CIRCADIAN CLOCK CONTROL OF RIBOSOME HETEROGENEITY
A longstanding view in molecular biology is that all of the ribosomes in a cell function identically. Our exciting preliminary data, and those of others, challenge this view, and instead support the idea that heterologous ribosomes globally modulate translation, or more controversially, favor translation of specific mRNAs. In N. crassa, there are 84 expressed cytoplasmic ribosomal protein (r-protein) encoding genes, including 8 r-protein variants that share ~20% identity and >40% similarity with core r-proteins, similar to mammalian cells. To our surprise, we found rhythmic mRNA accumulation for 75% of the r-protein genes, with peaks in mRNA levels occurring at different times of the day. Based on these data, we considered that the composition of some ribosomes changes temporally, and that the existence of day- and night-specific ribosomes might, in combination with clock control of translation initiation and elongation, explain the observed rhythms in protein synthesis from non-rhythmic mRNAs. Using quantitative mass spectroscopy we identified several cytoplasmic r-proteins that cycled in abundance in ribosomes in WT, but not in clock mutant cells, with abundance peaks at different times of day. Our objective is to capitalize on these novel findings to test the hypothesis that the clock regulates r-protein composition, modification, and/or interactions with accessory proteins, and that these changes affect the choice of which mRNAs are rhythmically translated. This work challenges existing paradigms of gene regulation, for both the clock and other inputs. Come work with us to be at the forefront of ribosome biology!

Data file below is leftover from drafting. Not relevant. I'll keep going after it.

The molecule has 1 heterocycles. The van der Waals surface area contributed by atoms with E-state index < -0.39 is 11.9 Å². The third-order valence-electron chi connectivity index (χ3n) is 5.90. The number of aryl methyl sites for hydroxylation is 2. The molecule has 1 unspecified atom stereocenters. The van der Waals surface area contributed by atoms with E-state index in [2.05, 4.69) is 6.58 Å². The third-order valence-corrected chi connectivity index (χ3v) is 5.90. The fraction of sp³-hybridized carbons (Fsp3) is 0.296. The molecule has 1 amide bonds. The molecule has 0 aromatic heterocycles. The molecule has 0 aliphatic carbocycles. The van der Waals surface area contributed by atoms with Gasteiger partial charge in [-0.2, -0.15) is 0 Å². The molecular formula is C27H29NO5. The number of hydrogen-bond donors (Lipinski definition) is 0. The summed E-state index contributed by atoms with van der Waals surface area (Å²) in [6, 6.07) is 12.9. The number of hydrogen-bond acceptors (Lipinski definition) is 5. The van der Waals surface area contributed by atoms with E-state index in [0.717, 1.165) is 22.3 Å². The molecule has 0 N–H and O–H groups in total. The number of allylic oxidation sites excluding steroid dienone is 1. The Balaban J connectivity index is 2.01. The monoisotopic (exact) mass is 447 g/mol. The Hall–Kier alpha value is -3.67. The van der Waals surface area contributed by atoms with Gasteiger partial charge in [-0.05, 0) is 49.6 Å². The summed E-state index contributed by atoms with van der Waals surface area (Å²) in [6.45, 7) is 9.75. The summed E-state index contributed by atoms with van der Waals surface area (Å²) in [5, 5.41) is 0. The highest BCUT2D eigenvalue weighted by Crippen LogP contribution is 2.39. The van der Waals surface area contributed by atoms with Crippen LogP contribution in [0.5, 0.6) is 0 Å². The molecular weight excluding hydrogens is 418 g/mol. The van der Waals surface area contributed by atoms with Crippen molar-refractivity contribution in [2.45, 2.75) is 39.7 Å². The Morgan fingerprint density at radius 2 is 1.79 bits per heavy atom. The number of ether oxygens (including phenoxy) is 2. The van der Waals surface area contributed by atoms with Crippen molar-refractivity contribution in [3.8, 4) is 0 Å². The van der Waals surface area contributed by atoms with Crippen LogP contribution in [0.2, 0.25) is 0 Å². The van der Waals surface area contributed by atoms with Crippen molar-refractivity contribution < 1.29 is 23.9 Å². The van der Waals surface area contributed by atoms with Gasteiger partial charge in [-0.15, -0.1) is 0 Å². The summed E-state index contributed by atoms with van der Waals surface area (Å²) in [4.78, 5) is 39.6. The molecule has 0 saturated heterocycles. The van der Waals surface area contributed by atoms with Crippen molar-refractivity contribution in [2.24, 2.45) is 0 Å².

Circadian clocks throughout the body play a major role in human health and performance by providing for the local coordination of tissue- or cell-specific processes. Importantly, alterations in these circadian regulated processes occur in certain types of cancer. Furthermore, environmental or genetic deregulation of circadian rhythms increases risk for developing cancer and for poor clinical prognosis in response to treatment. Hence, “chronotherapeutic” strategies have had a significant positive impact on the treatment of many types of cancer by optimizing the specific timing of drug administration to improve the efficacy and reduce the toxicity of chemotherapy. However, circadian biology has not been applied to the development of chronotherapeutic strategies for the treatment of glioblastoma multiforme (GBM), and clinical outcomes for this common primary brain tumor have shown limited improvement over the past 30 years. Because the p38 mitogen activated protein kinase (MAPK) pathway plays a role in the highly invasive properties of GBM, and our data shows that p38 MAPK activity is arrhythmic in glioblastoma cells, as compared to its circadian regulation in astroglial cells, our goal, in collaboration with Dr. David Earnest and Gerard Toussaint at Texas A&M, is to examine the time-of-day-specific effects of VX-745, a potent and highly specific p38 MAPK inhibitor, in arresting glioma cell invasiveness in an in vivo model system to better understand the mechanism by which circadian regulation of p38 MAPK activity regulates glioma cell invasion, and to develop novel chronotherapeutic strategies for GBM treatment with p38 inhibitors to improve their efficacy and patient outcomes. Join us to learn more about the role of the clock in human health!